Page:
Different sources of light produce light of different nature. The human eye compensates these differences quite good and we recognize i.e. a white surface as white under most situations. With analog cameras you have to use the right film-material depending on the available light or you can compensate with color-filters.
Normal film for daylight needs a clear sky and brightly illuminated objects for proper colors. Under a clowdy sky or in the shadow images getting blue, red under artifical light and green under neon.
Within the digital world the whitebalance is responsible to compensate different light conditions. In auto-position your camera always tries to guess the right whitebalance depending on the image taken. To make this work, the camera must have a gray or white object somewhere within the scene and must properly detect it. If there is nothing neutral in your image, automatic whitebalance can't work as expected:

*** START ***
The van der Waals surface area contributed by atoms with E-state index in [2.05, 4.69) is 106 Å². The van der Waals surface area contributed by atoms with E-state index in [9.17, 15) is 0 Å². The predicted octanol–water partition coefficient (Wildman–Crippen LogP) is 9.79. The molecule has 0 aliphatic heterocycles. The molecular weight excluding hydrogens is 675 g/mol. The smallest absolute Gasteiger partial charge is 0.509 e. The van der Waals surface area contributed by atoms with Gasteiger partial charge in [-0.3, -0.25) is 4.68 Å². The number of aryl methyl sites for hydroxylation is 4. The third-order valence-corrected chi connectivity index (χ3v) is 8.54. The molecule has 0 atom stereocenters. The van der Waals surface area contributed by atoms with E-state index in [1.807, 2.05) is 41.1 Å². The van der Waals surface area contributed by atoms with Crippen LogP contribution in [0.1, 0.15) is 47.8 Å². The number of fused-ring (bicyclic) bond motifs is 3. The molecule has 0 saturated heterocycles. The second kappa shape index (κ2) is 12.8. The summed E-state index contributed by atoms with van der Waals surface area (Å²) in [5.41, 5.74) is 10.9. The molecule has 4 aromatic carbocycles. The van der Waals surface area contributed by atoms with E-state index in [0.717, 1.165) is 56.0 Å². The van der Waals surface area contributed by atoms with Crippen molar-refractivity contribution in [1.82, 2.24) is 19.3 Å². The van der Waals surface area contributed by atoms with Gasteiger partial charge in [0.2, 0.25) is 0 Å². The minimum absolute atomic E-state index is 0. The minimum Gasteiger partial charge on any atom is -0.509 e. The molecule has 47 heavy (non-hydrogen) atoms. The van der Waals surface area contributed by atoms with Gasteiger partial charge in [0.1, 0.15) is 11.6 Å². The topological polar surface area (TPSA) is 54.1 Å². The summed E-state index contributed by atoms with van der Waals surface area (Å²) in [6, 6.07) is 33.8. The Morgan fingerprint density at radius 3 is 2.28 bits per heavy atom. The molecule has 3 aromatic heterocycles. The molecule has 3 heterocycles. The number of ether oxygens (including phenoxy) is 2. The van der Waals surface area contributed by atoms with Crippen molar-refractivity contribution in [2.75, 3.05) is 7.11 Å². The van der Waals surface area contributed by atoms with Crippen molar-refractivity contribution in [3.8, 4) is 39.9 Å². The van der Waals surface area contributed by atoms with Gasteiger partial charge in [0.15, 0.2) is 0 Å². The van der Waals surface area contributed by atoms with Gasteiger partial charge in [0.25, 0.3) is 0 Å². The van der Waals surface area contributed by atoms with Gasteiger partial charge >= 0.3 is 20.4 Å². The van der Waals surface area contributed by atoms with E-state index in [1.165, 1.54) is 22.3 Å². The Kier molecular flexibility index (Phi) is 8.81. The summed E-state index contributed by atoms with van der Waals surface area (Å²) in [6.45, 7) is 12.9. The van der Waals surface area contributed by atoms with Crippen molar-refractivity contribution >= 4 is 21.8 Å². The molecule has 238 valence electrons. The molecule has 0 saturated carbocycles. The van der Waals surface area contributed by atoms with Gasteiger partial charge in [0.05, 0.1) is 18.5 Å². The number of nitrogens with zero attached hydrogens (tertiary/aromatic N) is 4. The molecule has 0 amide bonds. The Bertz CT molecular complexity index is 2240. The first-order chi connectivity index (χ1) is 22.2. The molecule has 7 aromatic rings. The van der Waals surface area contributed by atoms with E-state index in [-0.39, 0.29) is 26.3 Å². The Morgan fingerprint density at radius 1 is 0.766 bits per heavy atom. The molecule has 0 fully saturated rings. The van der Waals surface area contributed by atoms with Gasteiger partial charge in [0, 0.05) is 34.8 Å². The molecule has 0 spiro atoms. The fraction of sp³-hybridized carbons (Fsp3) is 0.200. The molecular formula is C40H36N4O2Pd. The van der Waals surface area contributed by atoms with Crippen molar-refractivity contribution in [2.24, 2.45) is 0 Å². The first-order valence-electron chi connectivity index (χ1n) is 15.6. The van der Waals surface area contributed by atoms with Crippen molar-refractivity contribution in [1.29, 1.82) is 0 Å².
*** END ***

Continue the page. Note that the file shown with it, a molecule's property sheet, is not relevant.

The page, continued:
This image is a panorama composed of five single exposures with tight transitions so the problems are clearly visible. Did you guess the right cup is yellow and not green? And the color-changes of the wooden folding rule are obviously too.
Therefore I mostly never use auto-whitebalance, so that images of a sequence match in color. You can use one of your camera's presets or make a manual whitebalance on a neutral surface. The correct panorama with a fixed, manual whitebalance would look like this: